Entering Pain

I once had a very wise doctor who taught me an important lesson about pain. At the time, he was removing an inch-long metal screw from my hip under local anesthetic. He seemed to be using an ordinary, Home Depot Phillips head screwdriver which rather amused us both. But the novelty of the situation soon gave way to the piercing pain of metal turning against bone. When I began to fidget and moan, the doctor asked me to do him a special favor. He said that he was conducting a research project into the nature of pain and wanted me to carefully describe what I was feeling. I struggled to describe the location and varying pitch of the sensations, whether it throbbed or stung, felt cold or ached or surged. Sooner than expected he tied the last stitch, and I took my shiny souvenir home in a jar.

The funny thing was, he never did compile the results of his meticulous survey. The man had used a benevolent, psychological trick to get me to stop resisting the pain of minor surgery. But in the process I discovered a truth which has been important to me. Instead of panicking and running from the pain, he got me to look at it, even to move toward it. I don’t know that I felt any less agony, but I felt it differently. The pain was less like a monster attacking from the outside than it was a peculiar part of my own being which could be touched and explored. I found the same kind of meditation very useful in other situations, including the natural delivery of two children.

Pain, like other difficult circumstances in life, can be fled or it can be explored.  One can fight and flail against the inevitable, or one can accept and even find peace inside the dreaded cavern. In her beautiful book, The Scent of Water, Elizabeth Goudge describes depression as a dark cave. But she points out that many scholars believe the stable where Christ was born was a cave, and also the tomb where He was buried. If depression is a cave and pain is a cavern, they are inhabited by One who is well acquainted with the layout.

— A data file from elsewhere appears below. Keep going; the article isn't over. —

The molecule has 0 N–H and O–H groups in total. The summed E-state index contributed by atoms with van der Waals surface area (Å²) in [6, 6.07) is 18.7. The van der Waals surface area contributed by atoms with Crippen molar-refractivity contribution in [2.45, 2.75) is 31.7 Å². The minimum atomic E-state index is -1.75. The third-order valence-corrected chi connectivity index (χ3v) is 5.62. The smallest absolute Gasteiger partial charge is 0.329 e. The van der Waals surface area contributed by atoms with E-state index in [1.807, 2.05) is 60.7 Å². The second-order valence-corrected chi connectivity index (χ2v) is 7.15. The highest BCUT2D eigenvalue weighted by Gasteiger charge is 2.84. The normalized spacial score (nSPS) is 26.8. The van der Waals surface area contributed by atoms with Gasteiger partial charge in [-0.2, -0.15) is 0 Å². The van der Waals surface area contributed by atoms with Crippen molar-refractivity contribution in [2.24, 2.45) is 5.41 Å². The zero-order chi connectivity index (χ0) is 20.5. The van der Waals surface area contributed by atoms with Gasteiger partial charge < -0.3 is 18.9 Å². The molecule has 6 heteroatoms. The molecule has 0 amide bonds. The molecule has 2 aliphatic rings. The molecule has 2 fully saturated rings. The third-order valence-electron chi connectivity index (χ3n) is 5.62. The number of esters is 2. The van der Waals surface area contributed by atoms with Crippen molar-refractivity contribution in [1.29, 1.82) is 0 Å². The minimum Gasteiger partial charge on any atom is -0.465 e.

Christ dwells wherever we do, at the bottom of the ocean, the end of the world or the darkest pit. He offers us His companionship and strength. When we stop running from all our pain — emotional, spiritual and physical — and explore it to the edges, we can find many truths inside it. It is Christ in you who paints the ceiling with glowing crystals. It is Christ’s arm which keeps your foot from slipping in the dark. It is the presence of Christ which turns cold desperation into peculiar fellowship. And it is Christ’s love which places daily treasures for you to mine. God can sculpt the stalagmites of your grief into monuments of His glory. It is a trick of the mind to stop fighting the pain; it is a truth of the heart to find God inside it.

Not only the comfortable, good and happy walk with Christ. In fact, they mostly ignore Him. The next time you feel the walls of pain closing in on your soul, try taking a good look around in there. You might be surprised at what you find. Or Who you find.


This is the third in a series of blogs about chronic pain of all kinds. Go back to the first one here.


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On Seeking Help

CounselingDear Christian Counselor:

 

I’m always trying to reconcile what the Bible says about giving our cares to God and trusting in Him versus seeking professional help from secular counselors. My concern is, if we’re turning to fallible man for answers on anxiety and depression, we’re not trusting completely in God.  If He wanted that “thorn in the flesh” (2 Cor. 12:7) removed from our side, He’d remove it.  But if prayers go unanswered for so long, when is it time to say “enough” and seek professional help?

 

– Jewels


Dear Jewels,